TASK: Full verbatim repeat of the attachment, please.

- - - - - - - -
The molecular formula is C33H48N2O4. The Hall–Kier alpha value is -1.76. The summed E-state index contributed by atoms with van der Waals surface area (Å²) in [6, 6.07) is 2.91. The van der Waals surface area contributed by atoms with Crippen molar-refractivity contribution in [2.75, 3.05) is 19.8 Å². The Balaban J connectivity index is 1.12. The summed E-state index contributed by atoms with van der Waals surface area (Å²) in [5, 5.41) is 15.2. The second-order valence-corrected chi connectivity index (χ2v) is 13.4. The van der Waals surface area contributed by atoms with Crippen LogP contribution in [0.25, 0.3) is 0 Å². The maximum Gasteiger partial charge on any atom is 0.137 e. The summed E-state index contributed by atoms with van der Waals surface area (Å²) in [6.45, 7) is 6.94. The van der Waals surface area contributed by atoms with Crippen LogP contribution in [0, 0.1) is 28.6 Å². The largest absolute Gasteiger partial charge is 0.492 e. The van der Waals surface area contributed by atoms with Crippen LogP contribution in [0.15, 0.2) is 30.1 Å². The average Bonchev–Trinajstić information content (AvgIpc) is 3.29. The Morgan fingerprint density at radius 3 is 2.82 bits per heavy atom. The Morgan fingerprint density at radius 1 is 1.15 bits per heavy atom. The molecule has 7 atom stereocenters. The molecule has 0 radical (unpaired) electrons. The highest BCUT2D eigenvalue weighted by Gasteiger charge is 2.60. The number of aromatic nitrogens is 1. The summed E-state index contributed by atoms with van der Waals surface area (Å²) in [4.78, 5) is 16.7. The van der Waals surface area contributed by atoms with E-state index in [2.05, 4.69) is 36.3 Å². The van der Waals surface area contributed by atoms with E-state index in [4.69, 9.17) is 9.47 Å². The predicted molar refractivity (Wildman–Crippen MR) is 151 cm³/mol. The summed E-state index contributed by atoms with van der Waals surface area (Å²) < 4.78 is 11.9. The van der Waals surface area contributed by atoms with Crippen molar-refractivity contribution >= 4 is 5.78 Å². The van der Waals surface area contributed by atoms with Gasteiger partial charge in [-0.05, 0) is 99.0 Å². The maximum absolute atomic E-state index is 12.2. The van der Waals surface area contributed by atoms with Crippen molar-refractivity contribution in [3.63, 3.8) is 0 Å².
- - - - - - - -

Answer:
The molecular formula is C33H48N2O4. The Hall–Kier alpha value is -1.76. The summed E-state index contributed by atoms with van der Waals surface area (Å²) in [6, 6.07) is 2.91. The van der Waals surface area contributed by atoms with Crippen molar-refractivity contribution in [2.75, 3.05) is 19.8 Å². The Balaban J connectivity index is 1.12. The summed E-state index contributed by atoms with van der Waals surface area (Å²) in [5, 5.41) is 15.2. The second-order valence-corrected chi connectivity index (χ2v) is 13.4. The van der Waals surface area contributed by atoms with Crippen LogP contribution in [0.25, 0.3) is 0 Å². The maximum Gasteiger partial charge on any atom is 0.137 e. The summed E-state index contributed by atoms with van der Waals surface area (Å²) in [6.45, 7) is 6.94. The van der Waals surface area contributed by atoms with Crippen LogP contribution in [0, 0.1) is 28.6 Å². The largest absolute Gasteiger partial charge is 0.492 e. The van der Waals surface area contributed by atoms with Crippen LogP contribution in [0.15, 0.2) is 30.1 Å². The average Bonchev–Trinajstić information content (AvgIpc) is 3.29. The Morgan fingerprint density at radius 3 is 2.82 bits per heavy atom. The Morgan fingerprint density at radius 1 is 1.15 bits per heavy atom. The molecule has 7 atom stereocenters. The molecule has 0 radical (unpaired) electrons. The highest BCUT2D eigenvalue weighted by Gasteiger charge is 2.60. The number of aromatic nitrogens is 1. The summed E-state index contributed by atoms with van der Waals surface area (Å²) in [4.78, 5) is 16.7. The van der Waals surface area contributed by atoms with E-state index in [2.05, 4.69) is 36.3 Å². The van der Waals surface area contributed by atoms with E-state index in [4.69, 9.17) is 9.47 Å². The predicted molar refractivity (Wildman–Crippen MR) is 151 cm³/mol. The summed E-state index contributed by atoms with van der Waals surface area (Å²) < 4.78 is 11.9. The van der Waals surface area contributed by atoms with Crippen molar-refractivity contribution >= 4 is 5.78 Å². The van der Waals surface area contributed by atoms with Gasteiger partial charge in [-0.05, 0) is 99.0 Å². The maximum absolute atomic E-state index is 12.2. The van der Waals surface area contributed by atoms with Crippen molar-refractivity contribution in [3.63, 3.8) is 0 Å².